John Fugelsang: Our Favorite ‘Fag-Stag’ Talks About His New Comedy Show and Recent Strides in Gay and Lesbian Rights

John Fugelsang is surely one of the most passionate and eloquent straight allies of GLBT Americans. He is also one of the most intelligent and funny comedians around. Whether he’s co-hosting on Stephanie Miller’s radio show or hosting the Va Va Voom Awards for Visual AIDS, a noted group that supports artists with HIV and the legacy of HIV art, he fractures with a vengeance the stereotypes about straight guys being insensitive to queer issues.

Though Fugelsang has lately been best known for his dynamic comic turns in the national tour of The Sexy Liberal Show, for which Lavender Spotlight named him Best Solo Performer From Out of Town 2011, he has actually developed a more ambitious solo show, Guilt: A Love Story directed by Tony-nominee, Pam MacKinnon, which plays the Pantages on June 16.

Fugelsang, the son of an ex-nun and an ex-Franciscan monk, draws from his own personal history to expound on religious intolerance and the absurdities of right wing politics. But he’s not merely a stand up comic. His performances have a physical and vocal power that spellbinds, so it’s no surprise Guilt: A Love Story was nominated by the Drama League for Best Off-Broadway solo show.

JT: You won me over the first time I heard you call yourself a ‘fag-stag’ on Stephanie Miller’s radio show. How did you come up with that?

JF: Faghag – when I was a kid, that was what they called a woman who hung out with gay men and I’m a straight guy who hangs out with gay men. I lived in Greenwich Village. I grew up in regional theater.  When I was 13, I realized I was a homophobic bigot and that half the men I knew and loved were gay. And that I was just conforming and that I really hadn’t thought about things. So my heart was opened at a very early age. Like, I said, I lived in Greenwich Village; my best friends were gay. I’d hang out at gay bars – that’s where all the cool women are.

The LGBT culture is such a part of my life. I got to live in Greenwich Village at the dawn of ACT-UP (AIDS Coalition to Unleash Power) and the AIDS resistance movement. I moved there in the late ’80s when I was 16 years old, so I got to witness the birth of ACT-UP and that whole generation. I had a lot of friends with HIV who died and some who lived, and my best friend from childhood was a hemophiliac who contracted HIV. He was a homophobe, and he died. For me, in a way, it affected me. When the President made his announcement about marriage equality, a lot of progressives want to pooh pooh it and say “Welcome to the  party now. Where were you a few years ago?” But I understand the compromises he has to make for political reasons. But I felt there’s never been any minority group in history that has made as much progress in as short a time as LGBT Americans. Throughout all of human civilization, we’ve never seen a minority group go from underground and being rather despised and trivialized, (in a) marginalized status to a place of social prominence and acceptance. And really it’s because of the plague. AIDS is what caused the LGBT community to mobilize and get their shit together, to not wait to ask for rights to be given, but to take them. I think there’s a direct correlation between the AIDS plague and Barack Obama’s announcement because, were it not for that horrible, horrible disease, we would not have seen all the beautiful advances we’ve seen over the past few years. And it makes me proud to be an American and proud to be a human.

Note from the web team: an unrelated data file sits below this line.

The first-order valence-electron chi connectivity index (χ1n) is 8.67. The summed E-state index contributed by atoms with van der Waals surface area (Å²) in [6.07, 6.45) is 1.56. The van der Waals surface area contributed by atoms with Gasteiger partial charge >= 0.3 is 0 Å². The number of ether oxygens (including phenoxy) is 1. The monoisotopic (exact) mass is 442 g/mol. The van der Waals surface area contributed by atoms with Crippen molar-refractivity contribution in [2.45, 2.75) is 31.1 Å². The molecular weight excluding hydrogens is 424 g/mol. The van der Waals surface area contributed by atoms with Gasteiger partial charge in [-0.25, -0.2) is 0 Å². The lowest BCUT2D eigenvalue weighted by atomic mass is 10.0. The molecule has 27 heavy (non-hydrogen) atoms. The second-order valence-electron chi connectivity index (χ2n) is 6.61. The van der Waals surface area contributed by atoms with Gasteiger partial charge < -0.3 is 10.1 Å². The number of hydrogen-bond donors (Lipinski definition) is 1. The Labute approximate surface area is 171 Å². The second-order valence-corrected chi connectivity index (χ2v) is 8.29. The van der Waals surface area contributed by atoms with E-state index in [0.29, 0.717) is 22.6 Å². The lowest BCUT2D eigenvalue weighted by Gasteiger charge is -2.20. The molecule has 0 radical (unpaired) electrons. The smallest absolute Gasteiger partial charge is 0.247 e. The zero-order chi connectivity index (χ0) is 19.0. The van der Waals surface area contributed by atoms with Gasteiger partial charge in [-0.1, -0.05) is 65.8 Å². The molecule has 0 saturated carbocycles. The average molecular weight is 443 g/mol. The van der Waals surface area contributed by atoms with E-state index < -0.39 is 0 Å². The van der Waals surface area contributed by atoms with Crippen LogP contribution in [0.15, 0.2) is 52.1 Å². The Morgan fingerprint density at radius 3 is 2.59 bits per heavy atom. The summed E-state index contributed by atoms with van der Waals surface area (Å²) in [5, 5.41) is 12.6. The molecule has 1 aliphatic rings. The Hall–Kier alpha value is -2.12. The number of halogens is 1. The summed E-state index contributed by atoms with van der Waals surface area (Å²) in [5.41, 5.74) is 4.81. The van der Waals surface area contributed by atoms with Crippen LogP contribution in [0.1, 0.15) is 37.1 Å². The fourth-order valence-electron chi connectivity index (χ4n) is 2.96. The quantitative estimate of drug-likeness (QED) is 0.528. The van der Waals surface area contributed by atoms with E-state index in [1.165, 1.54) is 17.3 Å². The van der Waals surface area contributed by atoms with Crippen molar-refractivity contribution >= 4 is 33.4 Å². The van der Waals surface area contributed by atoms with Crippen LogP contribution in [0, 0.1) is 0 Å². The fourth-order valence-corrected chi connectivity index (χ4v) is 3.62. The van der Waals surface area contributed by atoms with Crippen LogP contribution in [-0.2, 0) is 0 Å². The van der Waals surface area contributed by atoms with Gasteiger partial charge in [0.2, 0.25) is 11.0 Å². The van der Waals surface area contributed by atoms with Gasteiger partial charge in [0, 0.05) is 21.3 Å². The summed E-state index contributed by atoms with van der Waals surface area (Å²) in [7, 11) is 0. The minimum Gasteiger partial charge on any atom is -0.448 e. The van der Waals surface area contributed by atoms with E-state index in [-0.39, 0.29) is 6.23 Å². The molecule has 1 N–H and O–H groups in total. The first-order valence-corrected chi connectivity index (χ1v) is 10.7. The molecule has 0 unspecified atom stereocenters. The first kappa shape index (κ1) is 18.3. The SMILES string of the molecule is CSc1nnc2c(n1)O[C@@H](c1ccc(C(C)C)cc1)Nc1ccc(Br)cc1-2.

JT: We should count our blessings as we recall how far we’ve come in memory of those who have passed away.

JF: A lot of young guys don’t realize this. I know gay teens who don’t even like to use the word ‘gay’. They don’t want to have any kind of label. I respect that. Each generation has to carve out its own identity. I have to look for positives everywhere I can. We would never have seen gay and lesbian troops allowed to serve openly in the military. We would never have seen marriage equality legalized in so many states were it not for this disease.

JT: You have a rich sense of history that comes through your interviews obviously, and through your comedy. Not to mention your political and religious insights. Tell me about Guilt: A Love Story.

JF: It’s about guilt and about love. I begin it with the story of Onan in the book of Genesis and how that story was used to demonize birth control, same-sex relationships, masturbation, and any kind of non-procreative sexuality. And how so much of what religion punishes us for, we punish ourselves for. It doesn’t come from God. It doesn’t come from you. It comes from the hang ups of dead  guys.

It also begins with the story of my parents’ love story. How they once swore never to love and then broke their vows and how neurotic it can make you to be the child of parents who once promised God you’d never exist. I use (all this) as a springboard for a lot of funny stories and a lot of funny history of how religion got to be as crazy as it is. The whole show is about breaking vows and the growth that can come from that.

Guilt: A Love Story
Sat., June 16, 8pm
Pantages Theatre, 710 Hennepin Av., Mpls.
(800) 982-2787
www.ticketmaster.com

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